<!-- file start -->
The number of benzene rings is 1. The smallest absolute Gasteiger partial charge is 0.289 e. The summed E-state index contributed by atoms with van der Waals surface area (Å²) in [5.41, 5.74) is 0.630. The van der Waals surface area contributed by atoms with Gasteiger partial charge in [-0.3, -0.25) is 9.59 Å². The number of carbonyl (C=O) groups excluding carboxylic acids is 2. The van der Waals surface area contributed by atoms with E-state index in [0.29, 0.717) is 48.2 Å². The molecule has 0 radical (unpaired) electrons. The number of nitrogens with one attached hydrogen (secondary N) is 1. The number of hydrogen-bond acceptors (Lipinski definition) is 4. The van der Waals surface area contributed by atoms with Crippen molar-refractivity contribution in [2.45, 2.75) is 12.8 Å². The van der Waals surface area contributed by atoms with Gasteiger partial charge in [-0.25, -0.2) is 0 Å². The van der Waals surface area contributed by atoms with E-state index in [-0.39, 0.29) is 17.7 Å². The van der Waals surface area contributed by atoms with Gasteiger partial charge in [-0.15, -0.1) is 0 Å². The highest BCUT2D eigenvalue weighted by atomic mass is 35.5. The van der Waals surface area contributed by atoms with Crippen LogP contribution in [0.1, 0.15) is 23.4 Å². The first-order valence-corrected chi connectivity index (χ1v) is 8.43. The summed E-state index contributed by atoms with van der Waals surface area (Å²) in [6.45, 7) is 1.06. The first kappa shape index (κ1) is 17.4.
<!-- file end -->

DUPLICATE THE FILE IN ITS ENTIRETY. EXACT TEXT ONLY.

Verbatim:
The number of benzene rings is 1. The smallest absolute Gasteiger partial charge is 0.289 e. The summed E-state index contributed by atoms with van der Waals surface area (Å²) in [5.41, 5.74) is 0.630. The van der Waals surface area contributed by atoms with Gasteiger partial charge in [-0.3, -0.25) is 9.59 Å². The number of carbonyl (C=O) groups excluding carboxylic acids is 2. The van der Waals surface area contributed by atoms with E-state index in [0.29, 0.717) is 48.2 Å². The molecule has 0 radical (unpaired) electrons. The number of nitrogens with one attached hydrogen (secondary N) is 1. The number of hydrogen-bond acceptors (Lipinski definition) is 4. The van der Waals surface area contributed by atoms with Crippen molar-refractivity contribution in [2.45, 2.75) is 12.8 Å². The van der Waals surface area contributed by atoms with Gasteiger partial charge in [-0.25, -0.2) is 0 Å². The van der Waals surface area contributed by atoms with E-state index in [-0.39, 0.29) is 17.7 Å². The van der Waals surface area contributed by atoms with Gasteiger partial charge in [-0.15, -0.1) is 0 Å². The highest BCUT2D eigenvalue weighted by atomic mass is 35.5. The van der Waals surface area contributed by atoms with Crippen LogP contribution in [0.1, 0.15) is 23.4 Å². The first-order valence-corrected chi connectivity index (χ1v) is 8.43. The summed E-state index contributed by atoms with van der Waals surface area (Å²) in [6.45, 7) is 1.06. The first kappa shape index (κ1) is 17.4.